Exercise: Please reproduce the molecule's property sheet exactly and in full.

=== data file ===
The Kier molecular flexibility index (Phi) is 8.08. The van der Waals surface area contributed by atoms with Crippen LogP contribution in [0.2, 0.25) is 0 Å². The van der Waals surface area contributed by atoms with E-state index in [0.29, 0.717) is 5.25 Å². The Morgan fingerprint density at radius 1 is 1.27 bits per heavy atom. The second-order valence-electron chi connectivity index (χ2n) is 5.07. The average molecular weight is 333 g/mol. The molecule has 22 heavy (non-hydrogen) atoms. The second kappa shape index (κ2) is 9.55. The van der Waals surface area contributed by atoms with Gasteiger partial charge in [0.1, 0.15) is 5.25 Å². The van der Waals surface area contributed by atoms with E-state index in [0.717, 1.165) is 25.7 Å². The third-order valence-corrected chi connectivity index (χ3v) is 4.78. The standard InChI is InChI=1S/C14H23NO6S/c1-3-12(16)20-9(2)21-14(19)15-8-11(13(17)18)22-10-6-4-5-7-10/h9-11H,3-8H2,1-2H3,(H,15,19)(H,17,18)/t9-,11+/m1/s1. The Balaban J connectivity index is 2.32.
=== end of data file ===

The Kier molecular flexibility index (Phi) is 8.08. The van der Waals surface area contributed by atoms with Crippen LogP contribution in [0.2, 0.25) is 0 Å². The van der Waals surface area contributed by atoms with E-state index in [0.29, 0.717) is 5.25 Å². The Morgan fingerprint density at radius 1 is 1.27 bits per heavy atom. The second-order valence-electron chi connectivity index (χ2n) is 5.07. The average molecular weight is 333 g/mol. The molecule has 22 heavy (non-hydrogen) atoms. The second kappa shape index (κ2) is 9.55. The van der Waals surface area contributed by atoms with Gasteiger partial charge in [0.1, 0.15) is 5.25 Å². The van der Waals surface area contributed by atoms with E-state index in [0.717, 1.165) is 25.7 Å². The third-order valence-corrected chi connectivity index (χ3v) is 4.78. The standard InChI is InChI=1S/C14H23NO6S/c1-3-12(16)20-9(2)21-14(19)15-8-11(13(17)18)22-10-6-4-5-7-10/h9-11H,3-8H2,1-2H3,(H,15,19)(H,17,18)/t9-,11+/m1/s1. The Balaban J connectivity index is 2.32.